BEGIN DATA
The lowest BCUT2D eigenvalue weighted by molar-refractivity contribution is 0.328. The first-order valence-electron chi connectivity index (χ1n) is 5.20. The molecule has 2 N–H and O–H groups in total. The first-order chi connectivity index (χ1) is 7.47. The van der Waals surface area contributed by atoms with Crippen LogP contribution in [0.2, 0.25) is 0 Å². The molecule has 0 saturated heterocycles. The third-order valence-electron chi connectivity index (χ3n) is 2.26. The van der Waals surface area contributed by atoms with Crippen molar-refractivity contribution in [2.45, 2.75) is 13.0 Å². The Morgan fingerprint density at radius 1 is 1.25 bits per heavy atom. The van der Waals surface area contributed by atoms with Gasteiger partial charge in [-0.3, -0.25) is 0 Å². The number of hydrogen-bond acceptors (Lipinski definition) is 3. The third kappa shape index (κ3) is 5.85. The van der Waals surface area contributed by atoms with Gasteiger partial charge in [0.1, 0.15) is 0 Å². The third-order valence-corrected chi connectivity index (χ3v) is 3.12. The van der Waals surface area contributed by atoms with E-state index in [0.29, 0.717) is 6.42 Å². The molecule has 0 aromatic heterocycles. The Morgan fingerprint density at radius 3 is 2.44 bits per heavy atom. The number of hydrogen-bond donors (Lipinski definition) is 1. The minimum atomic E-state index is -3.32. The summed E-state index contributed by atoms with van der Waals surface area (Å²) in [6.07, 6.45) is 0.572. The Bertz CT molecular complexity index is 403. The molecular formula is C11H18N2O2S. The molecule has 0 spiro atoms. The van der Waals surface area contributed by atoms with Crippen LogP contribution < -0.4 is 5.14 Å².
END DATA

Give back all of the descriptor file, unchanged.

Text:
The lowest BCUT2D eigenvalue weighted by molar-refractivity contribution is 0.328. The first-order valence-electron chi connectivity index (χ1n) is 5.20. The molecule has 2 N–H and O–H groups in total. The first-order chi connectivity index (χ1) is 7.47. The van der Waals surface area contributed by atoms with Crippen LogP contribution in [0.2, 0.25) is 0 Å². The molecule has 0 saturated heterocycles. The third-order valence-electron chi connectivity index (χ3n) is 2.26. The van der Waals surface area contributed by atoms with Crippen molar-refractivity contribution in [2.45, 2.75) is 13.0 Å². The Morgan fingerprint density at radius 1 is 1.25 bits per heavy atom. The van der Waals surface area contributed by atoms with Gasteiger partial charge in [-0.3, -0.25) is 0 Å². The number of hydrogen-bond acceptors (Lipinski definition) is 3. The third kappa shape index (κ3) is 5.85. The van der Waals surface area contributed by atoms with Gasteiger partial charge in [0.1, 0.15) is 0 Å². The third-order valence-corrected chi connectivity index (χ3v) is 3.12. The van der Waals surface area contributed by atoms with E-state index in [0.29, 0.717) is 6.42 Å². The molecule has 0 aromatic heterocycles. The Morgan fingerprint density at radius 3 is 2.44 bits per heavy atom. The number of hydrogen-bond donors (Lipinski definition) is 1. The minimum atomic E-state index is -3.32. The summed E-state index contributed by atoms with van der Waals surface area (Å²) in [6.07, 6.45) is 0.572. The Bertz CT molecular complexity index is 403. The molecular formula is C11H18N2O2S. The molecule has 0 spiro atoms. The van der Waals surface area contributed by atoms with Crippen LogP contribution < -0.4 is 5.14 Å².